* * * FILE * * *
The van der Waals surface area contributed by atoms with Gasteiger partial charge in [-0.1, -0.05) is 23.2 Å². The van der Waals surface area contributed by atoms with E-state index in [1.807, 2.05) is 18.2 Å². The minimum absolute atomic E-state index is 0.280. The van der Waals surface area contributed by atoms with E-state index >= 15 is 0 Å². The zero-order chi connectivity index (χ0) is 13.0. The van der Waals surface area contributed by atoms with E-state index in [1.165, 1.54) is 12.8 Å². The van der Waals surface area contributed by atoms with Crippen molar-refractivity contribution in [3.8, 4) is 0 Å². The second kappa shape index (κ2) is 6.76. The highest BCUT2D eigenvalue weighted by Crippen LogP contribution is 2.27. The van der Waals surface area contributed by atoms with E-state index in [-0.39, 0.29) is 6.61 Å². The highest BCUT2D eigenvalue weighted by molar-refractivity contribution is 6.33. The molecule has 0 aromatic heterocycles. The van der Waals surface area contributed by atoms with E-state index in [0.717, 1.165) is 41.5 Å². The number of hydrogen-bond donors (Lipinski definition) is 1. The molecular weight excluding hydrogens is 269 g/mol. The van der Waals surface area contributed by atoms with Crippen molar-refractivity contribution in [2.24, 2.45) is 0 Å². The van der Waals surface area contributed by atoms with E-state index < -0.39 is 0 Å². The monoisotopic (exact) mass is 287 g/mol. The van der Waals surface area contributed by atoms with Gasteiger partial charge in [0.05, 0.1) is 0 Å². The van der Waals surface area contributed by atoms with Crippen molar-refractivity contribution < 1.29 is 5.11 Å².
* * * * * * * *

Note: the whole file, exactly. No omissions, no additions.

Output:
The van der Waals surface area contributed by atoms with Gasteiger partial charge in [-0.1, -0.05) is 23.2 Å². The van der Waals surface area contributed by atoms with E-state index in [1.807, 2.05) is 18.2 Å². The minimum absolute atomic E-state index is 0.280. The van der Waals surface area contributed by atoms with E-state index >= 15 is 0 Å². The zero-order chi connectivity index (χ0) is 13.0. The van der Waals surface area contributed by atoms with E-state index in [1.165, 1.54) is 12.8 Å². The van der Waals surface area contributed by atoms with Crippen molar-refractivity contribution in [3.8, 4) is 0 Å². The second kappa shape index (κ2) is 6.76. The highest BCUT2D eigenvalue weighted by Crippen LogP contribution is 2.27. The van der Waals surface area contributed by atoms with E-state index in [-0.39, 0.29) is 6.61 Å². The highest BCUT2D eigenvalue weighted by molar-refractivity contribution is 6.33. The molecule has 0 aromatic heterocycles. The van der Waals surface area contributed by atoms with E-state index in [0.717, 1.165) is 41.5 Å². The number of hydrogen-bond donors (Lipinski definition) is 1. The molecular weight excluding hydrogens is 269 g/mol. The van der Waals surface area contributed by atoms with Crippen molar-refractivity contribution in [2.24, 2.45) is 0 Å². The van der Waals surface area contributed by atoms with E-state index < -0.39 is 0 Å². The monoisotopic (exact) mass is 287 g/mol. The van der Waals surface area contributed by atoms with Gasteiger partial charge in [0.05, 0.1) is 0 Å². The van der Waals surface area contributed by atoms with Crippen molar-refractivity contribution < 1.29 is 5.11 Å².